Queen Elizabeth of England

[Elizabeth of England]
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Queen of England and Ireland. The daughter of Henry VIII and Anne Boleyn, she was educated in the Catholic faith, and displayed great mental qualities under her tutors, William Grindal and Roger Ascham. Although fond of ritual, she was devoid of religious temperament. During the reign of Mary, daughter of Catherine of Aragon, Elizabeth conformed scrupulously to the Roman ritual, attending Mass with her sister and even opening a chapel of her own. On Mary’s death in 1558, Elizabeth was driven to espouse the cause of the Reformers by several circumstances, especially the fact that many of her subjects rightly regarded her an illegitimate heir and Mary, Queen of Scots, the rightful claimant, and that the Anglican Church was an easy instrument for her political ends.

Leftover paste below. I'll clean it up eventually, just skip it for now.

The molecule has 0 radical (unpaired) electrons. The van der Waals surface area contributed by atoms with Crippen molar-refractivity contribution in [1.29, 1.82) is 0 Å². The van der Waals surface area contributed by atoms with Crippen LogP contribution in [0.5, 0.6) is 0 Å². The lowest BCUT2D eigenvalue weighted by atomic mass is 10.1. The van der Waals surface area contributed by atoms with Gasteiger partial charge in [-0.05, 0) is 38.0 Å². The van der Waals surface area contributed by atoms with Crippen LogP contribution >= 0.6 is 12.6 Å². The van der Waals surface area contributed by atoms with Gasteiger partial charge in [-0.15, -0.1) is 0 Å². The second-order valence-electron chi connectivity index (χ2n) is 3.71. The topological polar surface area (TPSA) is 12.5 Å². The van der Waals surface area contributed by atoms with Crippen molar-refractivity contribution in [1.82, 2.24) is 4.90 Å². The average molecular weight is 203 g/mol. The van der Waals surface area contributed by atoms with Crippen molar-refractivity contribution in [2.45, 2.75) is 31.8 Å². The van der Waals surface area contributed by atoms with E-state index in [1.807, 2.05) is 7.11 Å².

Her first act was the annulment of Mary’s religious proclamations and the restoration of the English Church service. The Act of Uniformity in 1559 ordered the use of the second prayer book of Edward VI and enforced attendance at the new services. She assumed all the authority implied by the Act of Supremacy, but not the title of Head of the Church. The Bull of excommunication by Pope Saint Pius V in 1570 caused her to increase the severity of the penal laws. Catholics who offended against the Act of Supremacy were liable to capital punishment as traitors. In four months (July to November 1588) 33 victims suffered for the Faith. The total number executed during her reign was 189 with 128 being priests, 58 laymen, and 3 women, and in addition 32 Franciscans who were starved to death. The prosperity of her reign was due not so much to her ability as a ruler as to the spirit of commercial enterprise, the love of adventure, and the foreign policy of her ministers.

Born

Died

Martyred by Elizabeth

MLA Citation

  • “Queen Elizabeth of England”. New Catholic Dictionary. Saints.SQPN.com. 2 February 2010. Web. 18 September 2014. <http://saints.sqpn.com/queen-elizabeth-of-england/>